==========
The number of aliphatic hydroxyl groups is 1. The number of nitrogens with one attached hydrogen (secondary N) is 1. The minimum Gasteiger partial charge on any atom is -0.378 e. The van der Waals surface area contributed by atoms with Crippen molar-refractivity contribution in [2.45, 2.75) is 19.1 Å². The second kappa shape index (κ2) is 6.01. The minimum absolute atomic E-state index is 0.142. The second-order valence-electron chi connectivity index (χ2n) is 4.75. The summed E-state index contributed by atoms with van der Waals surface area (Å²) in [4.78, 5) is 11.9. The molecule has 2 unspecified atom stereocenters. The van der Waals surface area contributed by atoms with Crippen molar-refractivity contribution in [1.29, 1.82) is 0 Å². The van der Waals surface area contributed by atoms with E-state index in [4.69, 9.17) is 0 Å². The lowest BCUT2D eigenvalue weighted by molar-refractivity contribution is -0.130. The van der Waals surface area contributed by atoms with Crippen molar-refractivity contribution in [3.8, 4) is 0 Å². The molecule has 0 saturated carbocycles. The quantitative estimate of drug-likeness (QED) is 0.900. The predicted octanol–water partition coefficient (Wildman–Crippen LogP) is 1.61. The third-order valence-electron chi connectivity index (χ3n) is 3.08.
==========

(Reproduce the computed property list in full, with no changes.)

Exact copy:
The number of aliphatic hydroxyl groups is 1. The number of nitrogens with one attached hydrogen (secondary N) is 1. The minimum Gasteiger partial charge on any atom is -0.378 e. The van der Waals surface area contributed by atoms with Crippen molar-refractivity contribution in [2.45, 2.75) is 19.1 Å². The second kappa shape index (κ2) is 6.01. The minimum absolute atomic E-state index is 0.142. The second-order valence-electron chi connectivity index (χ2n) is 4.75. The summed E-state index contributed by atoms with van der Waals surface area (Å²) in [4.78, 5) is 11.9. The molecule has 2 unspecified atom stereocenters. The van der Waals surface area contributed by atoms with Crippen molar-refractivity contribution in [1.29, 1.82) is 0 Å². The van der Waals surface area contributed by atoms with E-state index in [4.69, 9.17) is 0 Å². The lowest BCUT2D eigenvalue weighted by molar-refractivity contribution is -0.130. The van der Waals surface area contributed by atoms with Crippen molar-refractivity contribution in [3.8, 4) is 0 Å². The molecule has 0 saturated carbocycles. The quantitative estimate of drug-likeness (QED) is 0.900. The predicted octanol–water partition coefficient (Wildman–Crippen LogP) is 1.61. The third-order valence-electron chi connectivity index (χ3n) is 3.08.